Monday, 31 May 2010


Just got back from a weekend there on the NACF Pilgrimage.

It was a great weekend, if a little iffy in the weather department. It was fun and and nice to hang out with lots of people. These included people I know by sight but have never spoken to from Church, who it turns out live round the corner.

Now thoughts turn to Brighton and the LU for Thursday....

Tuesday, 25 May 2010

I'm with Auntie Joanna


Grandma did Galway Race Course and JPII with her brother and sister-in-law in 1979, no problem. (Bit muddy.)

I saw JPII in Canterbury in 1982, no problem.

I went to Rome in 2000 for WYD where there were 2.1 million people, the city was heaving, like we had to wait 40 minutes underground to get onto the Underground to get back into the city centre after the Papal Mass. No-one pushed, no-one got agitated, people just chatted to each other and then got on a train. There was plenty of water and food and it was all fine. ( A little hot to be fair, but the Fire Brigade sprayed the pilgrims with hoses at regular intervals to keep us cool. It was so hot you could go from soaked to dry in five minutes.)

I've seen people practically charge into Brompton Oratory at the end of the Rosary Rally and it was all fine.

I've been in plenty of packed churches full of candles and never felt worried at all.

So I will be going into London to see the Pope in September and if I don't get a ticket to that Prayer Vigil, I will just have to stand by the side of the road with my flag.

I'm forever getting mixed up into football crowds, Marathon crowds etc on public transport. London is always dealing with hoards of people. Let's not be boring about this.

The thing about Catholicism is you do have to be physically present.
You can't go to confession over the phone.
You can't fulfil your Sunday obligation by watching TV.

Sunday, 23 May 2010

Thursday, 20 May 2010

Things are looking up

After the doom and gloom of the other day, it seems that the initial report from the Scottish Catholic Observer may prevail.

See here.

The eyes of the nation will be on us.

Let's not give the sneering MSM et al any free amo.

We have all the best composers. Let's use their music.

Wednesday, 19 May 2010

Early Optimism Dispelled

by various reports on the music for the Mass at Coventry.

This the least offensive way of describing it.

'Make me a channel of your peace' is not the best choice for fronting up to the militant secularism of Dawkins and Hichens.

See how the insipid D major chord with the banal meandering inner part does battle.

I will say no more.

Friday, 14 May 2010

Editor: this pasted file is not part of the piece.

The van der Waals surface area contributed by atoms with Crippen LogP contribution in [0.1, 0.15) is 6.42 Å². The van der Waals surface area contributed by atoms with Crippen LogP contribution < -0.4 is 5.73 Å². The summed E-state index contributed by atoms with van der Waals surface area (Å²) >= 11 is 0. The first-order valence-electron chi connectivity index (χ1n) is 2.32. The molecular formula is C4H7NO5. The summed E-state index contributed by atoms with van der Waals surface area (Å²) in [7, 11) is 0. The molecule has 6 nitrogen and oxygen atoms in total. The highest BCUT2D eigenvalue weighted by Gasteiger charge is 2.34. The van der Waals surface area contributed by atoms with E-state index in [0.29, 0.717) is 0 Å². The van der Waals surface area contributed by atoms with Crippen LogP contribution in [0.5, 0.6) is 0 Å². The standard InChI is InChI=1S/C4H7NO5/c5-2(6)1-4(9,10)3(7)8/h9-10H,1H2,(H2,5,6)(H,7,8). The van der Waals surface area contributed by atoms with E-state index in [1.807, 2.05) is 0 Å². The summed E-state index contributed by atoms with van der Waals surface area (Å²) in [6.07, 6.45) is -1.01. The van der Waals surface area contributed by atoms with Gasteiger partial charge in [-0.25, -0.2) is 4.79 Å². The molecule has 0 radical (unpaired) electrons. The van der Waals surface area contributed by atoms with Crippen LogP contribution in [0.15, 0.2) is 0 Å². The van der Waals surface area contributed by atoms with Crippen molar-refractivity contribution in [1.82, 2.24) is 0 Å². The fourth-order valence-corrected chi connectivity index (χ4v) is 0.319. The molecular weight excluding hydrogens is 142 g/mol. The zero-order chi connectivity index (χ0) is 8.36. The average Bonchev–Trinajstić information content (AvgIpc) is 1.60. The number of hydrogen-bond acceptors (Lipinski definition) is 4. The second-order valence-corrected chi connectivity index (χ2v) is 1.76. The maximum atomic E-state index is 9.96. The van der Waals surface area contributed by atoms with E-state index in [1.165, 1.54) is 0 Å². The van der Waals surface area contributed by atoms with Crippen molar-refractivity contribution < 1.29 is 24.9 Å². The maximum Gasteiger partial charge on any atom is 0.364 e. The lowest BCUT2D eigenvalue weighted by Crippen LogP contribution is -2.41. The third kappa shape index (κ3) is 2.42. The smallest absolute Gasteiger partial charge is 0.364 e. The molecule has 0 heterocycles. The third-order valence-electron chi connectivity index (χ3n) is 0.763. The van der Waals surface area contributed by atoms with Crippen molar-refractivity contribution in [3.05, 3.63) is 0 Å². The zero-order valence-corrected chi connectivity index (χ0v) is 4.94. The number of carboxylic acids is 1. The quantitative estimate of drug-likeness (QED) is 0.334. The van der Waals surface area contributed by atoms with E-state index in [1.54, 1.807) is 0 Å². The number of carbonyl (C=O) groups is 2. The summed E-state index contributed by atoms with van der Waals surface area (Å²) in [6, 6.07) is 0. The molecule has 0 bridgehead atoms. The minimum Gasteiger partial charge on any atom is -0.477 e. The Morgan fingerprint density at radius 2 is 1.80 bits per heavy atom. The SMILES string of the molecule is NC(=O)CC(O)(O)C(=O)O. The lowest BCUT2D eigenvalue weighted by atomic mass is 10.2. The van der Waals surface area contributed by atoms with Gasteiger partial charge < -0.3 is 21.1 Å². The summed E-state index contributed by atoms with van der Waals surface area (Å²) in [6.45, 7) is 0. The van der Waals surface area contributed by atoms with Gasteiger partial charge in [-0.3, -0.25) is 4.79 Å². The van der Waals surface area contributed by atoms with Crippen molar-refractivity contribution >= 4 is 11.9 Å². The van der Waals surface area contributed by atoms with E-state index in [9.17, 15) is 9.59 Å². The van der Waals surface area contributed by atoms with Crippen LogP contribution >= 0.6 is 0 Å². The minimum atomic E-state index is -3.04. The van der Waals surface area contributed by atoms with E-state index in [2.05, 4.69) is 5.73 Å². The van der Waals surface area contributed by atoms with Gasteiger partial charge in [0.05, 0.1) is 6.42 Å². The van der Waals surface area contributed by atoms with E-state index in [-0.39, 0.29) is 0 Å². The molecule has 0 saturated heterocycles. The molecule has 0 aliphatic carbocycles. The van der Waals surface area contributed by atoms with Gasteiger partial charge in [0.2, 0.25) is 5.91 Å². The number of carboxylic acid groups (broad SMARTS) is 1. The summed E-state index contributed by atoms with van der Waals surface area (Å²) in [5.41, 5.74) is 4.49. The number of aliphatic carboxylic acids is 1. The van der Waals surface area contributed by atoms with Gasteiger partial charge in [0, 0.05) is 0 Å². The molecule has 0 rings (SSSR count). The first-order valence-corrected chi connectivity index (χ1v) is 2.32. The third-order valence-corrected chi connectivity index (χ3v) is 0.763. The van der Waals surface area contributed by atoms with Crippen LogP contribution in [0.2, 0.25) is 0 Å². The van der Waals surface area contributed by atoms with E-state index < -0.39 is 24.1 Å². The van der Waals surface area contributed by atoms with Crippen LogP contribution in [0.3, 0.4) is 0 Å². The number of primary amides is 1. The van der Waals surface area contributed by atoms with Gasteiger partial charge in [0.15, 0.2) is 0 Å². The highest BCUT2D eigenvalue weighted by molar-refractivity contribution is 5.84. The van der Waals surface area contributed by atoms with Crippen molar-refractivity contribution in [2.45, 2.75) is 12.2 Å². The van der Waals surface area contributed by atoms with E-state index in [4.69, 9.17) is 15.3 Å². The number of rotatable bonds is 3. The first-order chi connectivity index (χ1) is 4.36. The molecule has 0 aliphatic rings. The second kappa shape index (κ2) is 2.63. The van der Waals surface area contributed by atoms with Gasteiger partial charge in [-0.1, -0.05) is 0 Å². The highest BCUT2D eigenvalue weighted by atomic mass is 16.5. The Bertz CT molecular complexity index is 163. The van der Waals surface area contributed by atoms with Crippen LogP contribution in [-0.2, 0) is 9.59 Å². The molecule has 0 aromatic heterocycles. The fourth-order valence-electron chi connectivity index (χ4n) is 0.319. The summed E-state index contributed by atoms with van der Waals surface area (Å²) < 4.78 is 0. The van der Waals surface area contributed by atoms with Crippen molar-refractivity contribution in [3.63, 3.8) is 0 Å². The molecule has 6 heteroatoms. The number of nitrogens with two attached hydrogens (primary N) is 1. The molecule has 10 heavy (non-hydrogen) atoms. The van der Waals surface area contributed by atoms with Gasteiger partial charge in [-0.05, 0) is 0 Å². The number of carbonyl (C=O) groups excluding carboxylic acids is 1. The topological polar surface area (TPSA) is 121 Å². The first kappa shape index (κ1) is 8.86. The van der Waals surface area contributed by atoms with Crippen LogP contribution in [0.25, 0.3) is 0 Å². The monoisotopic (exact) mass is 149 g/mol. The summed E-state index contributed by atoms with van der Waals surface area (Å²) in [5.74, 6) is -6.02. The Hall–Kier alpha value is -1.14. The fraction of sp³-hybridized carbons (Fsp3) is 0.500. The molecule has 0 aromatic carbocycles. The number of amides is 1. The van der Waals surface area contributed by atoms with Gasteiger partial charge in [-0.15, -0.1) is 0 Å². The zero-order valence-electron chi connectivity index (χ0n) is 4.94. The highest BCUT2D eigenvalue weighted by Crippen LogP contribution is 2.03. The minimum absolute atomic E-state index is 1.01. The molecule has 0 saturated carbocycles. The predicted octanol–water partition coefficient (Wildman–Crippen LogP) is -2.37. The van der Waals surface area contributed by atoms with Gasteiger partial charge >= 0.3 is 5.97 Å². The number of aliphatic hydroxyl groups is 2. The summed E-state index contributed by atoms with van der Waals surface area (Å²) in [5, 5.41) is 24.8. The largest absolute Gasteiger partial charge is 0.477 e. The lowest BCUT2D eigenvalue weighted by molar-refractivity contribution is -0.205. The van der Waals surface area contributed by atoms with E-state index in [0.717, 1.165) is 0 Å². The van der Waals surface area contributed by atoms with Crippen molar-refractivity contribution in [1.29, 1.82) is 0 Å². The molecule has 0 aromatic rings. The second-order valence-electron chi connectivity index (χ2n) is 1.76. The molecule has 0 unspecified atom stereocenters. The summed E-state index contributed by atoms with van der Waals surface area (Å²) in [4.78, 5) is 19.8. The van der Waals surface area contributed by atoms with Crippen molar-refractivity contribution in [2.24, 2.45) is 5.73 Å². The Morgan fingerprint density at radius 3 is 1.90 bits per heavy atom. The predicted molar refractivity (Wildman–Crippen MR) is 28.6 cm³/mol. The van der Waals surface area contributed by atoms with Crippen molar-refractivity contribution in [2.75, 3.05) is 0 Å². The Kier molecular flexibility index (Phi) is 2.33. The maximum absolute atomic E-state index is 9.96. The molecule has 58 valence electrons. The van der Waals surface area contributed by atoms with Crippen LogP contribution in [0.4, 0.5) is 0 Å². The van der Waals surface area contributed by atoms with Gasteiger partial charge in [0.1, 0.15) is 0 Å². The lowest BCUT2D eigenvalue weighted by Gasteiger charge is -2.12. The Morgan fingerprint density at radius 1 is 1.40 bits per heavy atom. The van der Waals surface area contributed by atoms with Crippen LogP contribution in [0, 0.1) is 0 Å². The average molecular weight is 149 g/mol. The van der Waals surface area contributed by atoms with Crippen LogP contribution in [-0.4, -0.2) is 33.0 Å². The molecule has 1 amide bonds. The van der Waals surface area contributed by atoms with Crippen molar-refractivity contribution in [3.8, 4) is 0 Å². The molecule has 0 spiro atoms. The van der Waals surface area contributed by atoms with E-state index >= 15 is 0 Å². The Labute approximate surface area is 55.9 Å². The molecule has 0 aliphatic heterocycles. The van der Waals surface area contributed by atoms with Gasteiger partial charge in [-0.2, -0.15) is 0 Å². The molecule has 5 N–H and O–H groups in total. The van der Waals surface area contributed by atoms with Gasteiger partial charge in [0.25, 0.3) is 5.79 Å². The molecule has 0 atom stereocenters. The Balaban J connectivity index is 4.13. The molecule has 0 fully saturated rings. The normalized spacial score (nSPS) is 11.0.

The Good Counsel Network

are in dire financial straights.

That is, they are down to their last £50 and need to be able to give food vouchers totalling £445 to fourteen mothers and their children.

Fr John Boyle and Mac have all the details and there is a paypal link via their donate button on their website.

Monday, 10 May 2010

Newman Hijacking

Laurence, Damian T, Fr Ray et al quote John Cornwell (Hitler's Pope, The Pope in Winter (disgusting description of WYD2000), Any Pope you care to name, I don't like him....)

'Benedict and the traditionalist wing of Catholicism nevertheless claim Newman as a faithful supporter of the papal “magisterium” — pontifical dogmas on a raft of issues. When addressing Britain’s bishops three months ago, the Pope cited Newman as an enemy to Catholic dissidence in any shape or form.'

Call me a simpleton (simpleton!), but Newman was not that young when he converted, which cannot have made it easier than if he had done it whilst a student, say. Converting to Catholicism in the mid-19th England did not carry worldly benefits, in fact he had to give up the (I imagine) cosy milieu of Oxford don/clergymen. Presumably, then he thought the Papacy worth converting for.

He had gone into the whole Catholic thing in quite some detail. He was that sort of man. I read his novel, 'Loss and Gain,' as a student and the chief protagonist was forever going on walks with chums, so that Newman could tell us all about this or that and each time come to the conclusion that the Catholic Church was the answer. Actually, scrub what I said in the previous paragraph about it being easier to convert as a student, because you had to sign the 39 Articles before you could take your Finals, so that was your choice - university education or Catholicism.

Did Newman have the luxury of a half hearted, it won't change my life much, Papacy - whatever, conversion? Um, no.

PS Traditionalist wing of Catholicism? What's that then?

Saturday, 8 May 2010

Schola Missa de Angelis

Off I went to the concert.

A timely note was struck by the Rector of St James's Spanish Place, when he said that the Choir would be the 'lead choir' at the Beatification of Newman in Coventry, 'a great day for us all.' It's at times like that that you realise how infrequently you hear anything simply positive about the forthcoming Papal Visit. Things are looking very good then on the musical front. James MacMillan plus The Oratory Schola in Coventry can only be a good thing.